Native Americans to be celebrated during North Park event

Thursday, October 24, 2019 | 12:01 AM

A celebration of Native American history and heritage will take place at 3 p.m. Nov. 2 at the Latodami Nature Center in North Park.

Earl Dingus, who has Cherokee roots, and his wife, Lenora, with Seneca roots, will be leading an entertaining and educational session complete with songs, stories, displays, food and more.

Registration for the free event can be made through www.allegheny

Lenora said opportunities like these are a great way to make the public aware of the contributions of Native Americans locally and across the country.

November is Native American Heritage Month, and Earl agreed sharing his background is important to him.

“It keeps my culture alive and helps keep me connected to all real actions in nature, (including) four-footed, winged, all the creep and call, and all that grows,” Earl said. “We respect nature as we are related to all on this earth.”

At this event, Lenora said they will be demonstrating the different foods Native Americans ate, including those they derived from the wild. She said a lot of what people eat now were contributions from Native Americans, such as tomatoes.

“Sharing food with people makes them aware of our culture,” Lenora said.

She’ll be sharing the recipe of “Three Sisters Chili” which is made with corn, beans and squash — staples of many Eastern Native American tribes. The nutrients from these three ingredients make for a complete meal.

She’ll also be featuring a sarsaparilla tea, used for stomachaches and “tastes good,” she said.

Also, fried bread was a favorite and eaten with meals or with acorn coffee.

She and Earl will discuss the different plants they used for medicinal purposes, including fruits, nuts and berries. Naturally, Native Americans who lived in the East had different plants, and thus remedies, than those who lived in the West, Lenora said.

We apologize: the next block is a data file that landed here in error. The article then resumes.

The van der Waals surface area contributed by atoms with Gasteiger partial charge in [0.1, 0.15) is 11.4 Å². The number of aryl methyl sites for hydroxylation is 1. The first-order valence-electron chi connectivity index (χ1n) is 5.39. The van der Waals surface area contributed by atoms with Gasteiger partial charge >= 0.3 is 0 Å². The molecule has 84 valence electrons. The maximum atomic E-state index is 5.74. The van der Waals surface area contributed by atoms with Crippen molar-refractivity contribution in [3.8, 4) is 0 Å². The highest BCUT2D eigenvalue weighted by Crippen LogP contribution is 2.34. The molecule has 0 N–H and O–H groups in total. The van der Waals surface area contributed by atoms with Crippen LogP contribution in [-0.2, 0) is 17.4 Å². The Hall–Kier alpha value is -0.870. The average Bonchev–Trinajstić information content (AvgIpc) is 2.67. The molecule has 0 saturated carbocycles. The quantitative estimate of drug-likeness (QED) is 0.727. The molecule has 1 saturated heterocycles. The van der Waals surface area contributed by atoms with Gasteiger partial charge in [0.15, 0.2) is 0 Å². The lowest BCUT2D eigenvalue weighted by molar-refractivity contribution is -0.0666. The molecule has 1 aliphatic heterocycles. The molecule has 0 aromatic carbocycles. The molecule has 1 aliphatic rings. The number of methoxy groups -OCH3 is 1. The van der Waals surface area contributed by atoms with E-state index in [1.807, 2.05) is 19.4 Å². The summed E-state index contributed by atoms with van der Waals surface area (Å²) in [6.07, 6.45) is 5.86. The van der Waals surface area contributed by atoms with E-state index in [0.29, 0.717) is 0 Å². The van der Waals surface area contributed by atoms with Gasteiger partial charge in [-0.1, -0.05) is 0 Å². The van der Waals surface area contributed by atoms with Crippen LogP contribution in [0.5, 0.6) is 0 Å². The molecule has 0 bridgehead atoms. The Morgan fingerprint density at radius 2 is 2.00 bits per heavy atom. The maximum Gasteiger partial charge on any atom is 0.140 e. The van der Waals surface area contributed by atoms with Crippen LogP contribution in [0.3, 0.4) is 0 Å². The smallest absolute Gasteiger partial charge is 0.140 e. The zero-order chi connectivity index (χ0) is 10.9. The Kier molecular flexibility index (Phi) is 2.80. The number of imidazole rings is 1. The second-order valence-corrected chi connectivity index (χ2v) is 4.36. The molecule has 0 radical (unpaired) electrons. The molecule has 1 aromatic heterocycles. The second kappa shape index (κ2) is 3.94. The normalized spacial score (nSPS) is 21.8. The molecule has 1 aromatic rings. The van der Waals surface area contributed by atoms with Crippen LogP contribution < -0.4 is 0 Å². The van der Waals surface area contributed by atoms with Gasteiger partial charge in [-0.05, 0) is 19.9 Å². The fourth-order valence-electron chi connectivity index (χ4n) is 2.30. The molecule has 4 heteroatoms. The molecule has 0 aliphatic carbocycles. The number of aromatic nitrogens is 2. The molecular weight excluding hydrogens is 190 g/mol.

These are practices that have been around for thousands of years, and certainly prior to Columbus coming to the Americas, Lenora said.

When people learn about a culture, it helps curb negatives, such as racism.

Her heritage stems from the Seneca tribe, which was in the Pennsylvania area. They had trade routes in Ohio, New York and Connecticut. Earl’s Cherokee heritage stems from further south, such as North Carolina, Georgia, Tennessee and Virginia, she said.

A big part of Native American education is through the stories they tell, of which they’ll be sharing on Saturday, Lenora said.

“Stories are very important. It’s a way to remember history. It’s entertaining but has a moral end to it,” she said.

Earl also will be speaking in his native Cherokee tongue. They’ll show different arts and crafts, as well as demonstrate dancing.

The Baldwin couple has been conducting informational sessions like these for more than 40 years in the region, including at local school districts, Lenora said. They hold about 25 programs a year.

They also will be presenting an event at 6 p.m. Nov. 5 at Round Hill Farm in Elizabeth, Pa.